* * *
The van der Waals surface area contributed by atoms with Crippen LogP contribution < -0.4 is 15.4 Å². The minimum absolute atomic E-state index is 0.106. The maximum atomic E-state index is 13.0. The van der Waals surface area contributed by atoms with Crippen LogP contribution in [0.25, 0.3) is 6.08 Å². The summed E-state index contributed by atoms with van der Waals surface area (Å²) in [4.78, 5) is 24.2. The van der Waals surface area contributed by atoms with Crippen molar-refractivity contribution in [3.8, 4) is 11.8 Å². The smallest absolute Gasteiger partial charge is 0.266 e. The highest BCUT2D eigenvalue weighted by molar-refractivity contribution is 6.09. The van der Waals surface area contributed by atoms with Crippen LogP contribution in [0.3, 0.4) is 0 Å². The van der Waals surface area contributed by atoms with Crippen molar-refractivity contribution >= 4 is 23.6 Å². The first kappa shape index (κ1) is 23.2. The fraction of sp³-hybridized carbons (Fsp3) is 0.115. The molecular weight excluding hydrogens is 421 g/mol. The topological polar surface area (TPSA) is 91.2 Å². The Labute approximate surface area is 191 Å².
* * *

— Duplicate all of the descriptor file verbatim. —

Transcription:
The van der Waals surface area contributed by atoms with Crippen LogP contribution < -0.4 is 15.4 Å². The minimum absolute atomic E-state index is 0.106. The maximum atomic E-state index is 13.0. The van der Waals surface area contributed by atoms with Crippen LogP contribution in [0.25, 0.3) is 6.08 Å². The summed E-state index contributed by atoms with van der Waals surface area (Å²) in [4.78, 5) is 24.2. The van der Waals surface area contributed by atoms with Crippen molar-refractivity contribution in [3.8, 4) is 11.8 Å². The smallest absolute Gasteiger partial charge is 0.266 e. The highest BCUT2D eigenvalue weighted by molar-refractivity contribution is 6.09. The van der Waals surface area contributed by atoms with Crippen LogP contribution in [0.3, 0.4) is 0 Å². The van der Waals surface area contributed by atoms with Crippen molar-refractivity contribution >= 4 is 23.6 Å². The first kappa shape index (κ1) is 23.2. The fraction of sp³-hybridized carbons (Fsp3) is 0.115. The molecular weight excluding hydrogens is 421 g/mol. The topological polar surface area (TPSA) is 91.2 Å². The Labute approximate surface area is 191 Å².